One of the most serious situations in the EU, according to the European Commission’s data.
Although important, the 4.4 per cent drop in the underground economy, a drop registered in the last 10 years in Romania, leaves Romania with untaxed transactions equivalent to almost a third of GDP, one of the most serious situations in the EU, and significant revenue losses for the state. Thus, the underground economy represented 29.1 per cent of GDP last year according to the European Commission data, compared to 33.5 per cent of GDP in 2002, a report recently published by the Institute of Economic Affairs (IEA) shows. During the same period, Romania’s GDP, expressed in current dollars, grew more than threefold, from USD 46 bln to USD 170 bln, the IMF data shows, Medifax reports.
At the same time, the IEA report points out that in 1999 Romania’s underground economy was equivalent to 34.3 per cent of GDP. At the same time, Romania’s situation is comparable to that of other Eastern-European states such as Bulgaria, Hungary, Poland or the Baltic States, but also to that of Greece, a country that has been in recession for the last six years.
In the last 10 years the underground economy in Romania dropped mainly as a result of preparations to join the EU and of the rapid expansion of electronic payment services. In Belgium the underground economy dropped by 5.2 per cent during the analyzed period, from 22 per cent to 16.8 per cent of GDP, while in Italy the phenomenon dropped from 26.8 per cent to 21.6 per cent of GDP. By promoting electronic payments and discouraging cash transactions Sweden lowered its underground economy by 4.7 per cent of GDP in the last 10 years, from 19 to 14.3 per cent.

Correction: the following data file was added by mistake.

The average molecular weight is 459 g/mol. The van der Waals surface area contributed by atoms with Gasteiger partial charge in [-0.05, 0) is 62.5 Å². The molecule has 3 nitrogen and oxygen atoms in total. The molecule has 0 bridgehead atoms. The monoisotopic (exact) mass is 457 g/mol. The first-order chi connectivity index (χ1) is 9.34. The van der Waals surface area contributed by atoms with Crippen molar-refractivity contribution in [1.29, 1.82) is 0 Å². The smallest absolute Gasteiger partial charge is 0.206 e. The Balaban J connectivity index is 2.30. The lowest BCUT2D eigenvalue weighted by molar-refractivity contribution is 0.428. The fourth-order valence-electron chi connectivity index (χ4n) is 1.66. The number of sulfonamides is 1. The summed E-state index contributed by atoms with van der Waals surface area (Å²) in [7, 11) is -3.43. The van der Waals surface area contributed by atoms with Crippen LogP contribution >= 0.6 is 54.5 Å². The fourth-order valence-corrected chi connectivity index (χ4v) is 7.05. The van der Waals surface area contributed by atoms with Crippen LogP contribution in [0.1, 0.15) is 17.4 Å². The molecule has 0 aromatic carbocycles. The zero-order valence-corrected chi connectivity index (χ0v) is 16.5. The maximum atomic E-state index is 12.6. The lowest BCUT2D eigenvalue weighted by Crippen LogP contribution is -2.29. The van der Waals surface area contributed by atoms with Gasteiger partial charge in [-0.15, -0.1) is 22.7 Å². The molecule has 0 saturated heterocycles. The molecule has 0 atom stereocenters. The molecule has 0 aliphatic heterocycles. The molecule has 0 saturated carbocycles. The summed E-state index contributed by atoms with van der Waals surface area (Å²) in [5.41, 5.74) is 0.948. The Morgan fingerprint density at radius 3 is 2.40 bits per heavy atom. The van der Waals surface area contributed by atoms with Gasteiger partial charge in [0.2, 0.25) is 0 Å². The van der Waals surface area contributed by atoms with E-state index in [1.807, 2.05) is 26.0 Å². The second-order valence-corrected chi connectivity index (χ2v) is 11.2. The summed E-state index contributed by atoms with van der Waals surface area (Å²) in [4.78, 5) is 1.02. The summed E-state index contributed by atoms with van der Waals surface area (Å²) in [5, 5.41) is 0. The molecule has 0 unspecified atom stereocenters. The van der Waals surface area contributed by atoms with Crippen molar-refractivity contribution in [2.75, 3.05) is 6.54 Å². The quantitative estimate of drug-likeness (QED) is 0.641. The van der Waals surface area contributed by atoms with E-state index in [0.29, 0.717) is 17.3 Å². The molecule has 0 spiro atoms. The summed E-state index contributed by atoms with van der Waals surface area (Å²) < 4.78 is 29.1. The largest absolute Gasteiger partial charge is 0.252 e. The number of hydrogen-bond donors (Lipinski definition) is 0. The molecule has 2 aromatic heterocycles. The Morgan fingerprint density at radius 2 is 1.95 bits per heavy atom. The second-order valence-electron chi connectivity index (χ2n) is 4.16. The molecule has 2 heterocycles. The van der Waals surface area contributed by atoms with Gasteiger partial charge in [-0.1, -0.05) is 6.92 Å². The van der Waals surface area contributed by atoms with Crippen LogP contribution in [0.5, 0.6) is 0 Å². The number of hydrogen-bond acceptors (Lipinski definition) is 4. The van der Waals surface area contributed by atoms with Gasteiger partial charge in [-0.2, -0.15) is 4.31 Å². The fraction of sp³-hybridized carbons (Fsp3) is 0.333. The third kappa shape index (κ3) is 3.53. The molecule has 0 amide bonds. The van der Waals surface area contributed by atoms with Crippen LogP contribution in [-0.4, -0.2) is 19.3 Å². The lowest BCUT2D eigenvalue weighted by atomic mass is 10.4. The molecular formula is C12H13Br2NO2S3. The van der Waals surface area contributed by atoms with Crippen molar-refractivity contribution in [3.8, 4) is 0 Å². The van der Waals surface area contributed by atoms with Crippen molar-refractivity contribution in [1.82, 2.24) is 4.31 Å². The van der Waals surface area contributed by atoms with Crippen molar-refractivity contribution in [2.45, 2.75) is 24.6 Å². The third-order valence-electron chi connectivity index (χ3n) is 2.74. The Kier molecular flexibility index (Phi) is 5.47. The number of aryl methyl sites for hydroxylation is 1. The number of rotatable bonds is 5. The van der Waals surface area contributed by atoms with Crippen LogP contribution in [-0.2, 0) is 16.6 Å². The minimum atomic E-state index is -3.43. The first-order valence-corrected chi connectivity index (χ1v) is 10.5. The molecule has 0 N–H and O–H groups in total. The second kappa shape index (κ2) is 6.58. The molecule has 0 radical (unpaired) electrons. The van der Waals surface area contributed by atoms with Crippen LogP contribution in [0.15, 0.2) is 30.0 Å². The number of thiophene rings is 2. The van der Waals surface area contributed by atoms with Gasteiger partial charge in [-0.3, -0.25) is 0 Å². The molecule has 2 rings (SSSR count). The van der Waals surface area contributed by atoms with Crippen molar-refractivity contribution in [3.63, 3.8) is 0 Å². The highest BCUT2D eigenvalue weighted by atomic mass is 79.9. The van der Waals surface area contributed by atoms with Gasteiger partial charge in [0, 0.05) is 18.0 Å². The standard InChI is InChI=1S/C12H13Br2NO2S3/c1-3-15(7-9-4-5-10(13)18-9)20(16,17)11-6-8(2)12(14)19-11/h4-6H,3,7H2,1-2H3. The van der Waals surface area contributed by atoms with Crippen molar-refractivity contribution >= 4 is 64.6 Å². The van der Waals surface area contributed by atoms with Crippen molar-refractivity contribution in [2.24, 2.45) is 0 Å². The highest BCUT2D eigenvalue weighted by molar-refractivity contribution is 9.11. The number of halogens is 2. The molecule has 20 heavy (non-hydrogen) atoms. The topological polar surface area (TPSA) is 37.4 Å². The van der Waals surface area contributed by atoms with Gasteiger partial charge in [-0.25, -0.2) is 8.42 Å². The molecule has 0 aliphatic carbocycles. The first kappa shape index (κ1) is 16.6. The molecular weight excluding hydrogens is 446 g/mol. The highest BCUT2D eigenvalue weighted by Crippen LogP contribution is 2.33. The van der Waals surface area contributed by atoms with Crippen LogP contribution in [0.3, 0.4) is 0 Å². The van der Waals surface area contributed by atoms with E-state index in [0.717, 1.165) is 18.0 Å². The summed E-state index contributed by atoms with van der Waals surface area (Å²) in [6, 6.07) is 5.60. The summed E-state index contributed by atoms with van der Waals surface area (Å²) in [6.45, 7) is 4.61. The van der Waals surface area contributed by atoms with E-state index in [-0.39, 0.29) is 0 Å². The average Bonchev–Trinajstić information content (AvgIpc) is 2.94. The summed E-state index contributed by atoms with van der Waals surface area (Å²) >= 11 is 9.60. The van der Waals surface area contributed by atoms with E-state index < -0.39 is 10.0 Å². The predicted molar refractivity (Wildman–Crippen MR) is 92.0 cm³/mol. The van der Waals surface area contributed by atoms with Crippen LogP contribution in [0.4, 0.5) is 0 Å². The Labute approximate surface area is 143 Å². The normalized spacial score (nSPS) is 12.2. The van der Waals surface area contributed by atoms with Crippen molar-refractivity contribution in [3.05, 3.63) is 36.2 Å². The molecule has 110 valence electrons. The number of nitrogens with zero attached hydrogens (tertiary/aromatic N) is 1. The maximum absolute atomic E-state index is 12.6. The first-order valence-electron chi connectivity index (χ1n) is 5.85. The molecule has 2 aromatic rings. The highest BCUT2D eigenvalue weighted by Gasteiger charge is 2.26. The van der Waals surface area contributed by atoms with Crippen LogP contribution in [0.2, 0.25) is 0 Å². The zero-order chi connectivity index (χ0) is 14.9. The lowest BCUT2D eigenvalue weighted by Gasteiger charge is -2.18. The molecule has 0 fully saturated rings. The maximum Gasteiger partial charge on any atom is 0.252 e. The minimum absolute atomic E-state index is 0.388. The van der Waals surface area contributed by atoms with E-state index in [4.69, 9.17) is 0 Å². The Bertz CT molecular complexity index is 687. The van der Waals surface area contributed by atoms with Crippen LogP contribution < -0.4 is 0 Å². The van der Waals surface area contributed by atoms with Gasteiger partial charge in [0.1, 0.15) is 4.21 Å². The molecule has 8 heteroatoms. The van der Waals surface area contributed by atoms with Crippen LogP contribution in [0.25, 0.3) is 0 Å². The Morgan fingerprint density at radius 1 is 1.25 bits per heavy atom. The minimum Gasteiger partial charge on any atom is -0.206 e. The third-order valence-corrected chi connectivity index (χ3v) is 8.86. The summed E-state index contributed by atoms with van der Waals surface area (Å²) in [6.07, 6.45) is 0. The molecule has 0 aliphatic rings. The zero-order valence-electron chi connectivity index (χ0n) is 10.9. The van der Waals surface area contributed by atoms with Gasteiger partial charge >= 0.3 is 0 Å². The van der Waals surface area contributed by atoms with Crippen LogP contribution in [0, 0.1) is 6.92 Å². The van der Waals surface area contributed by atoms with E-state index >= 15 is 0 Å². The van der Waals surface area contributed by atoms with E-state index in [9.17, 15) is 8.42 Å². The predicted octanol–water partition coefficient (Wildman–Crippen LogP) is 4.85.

The main general directions for action recommended by experts are encouraging electronic payments, hiking payment conformation and a better implementation of the law. The data offered by Professor Schneider and the A.T. Kearney consultancy company, data quoted in a recent Visa Europe report, shows that untaxed economic activity and unregistered labor are dropping in Eastern-European states, while the economic crisis has provoked the perpetuation of the phenomenon in the south of the Euro Zone and has hampered for a period the efforts of rich western and northern European states where the downward trend in the underground economy has returned only recently.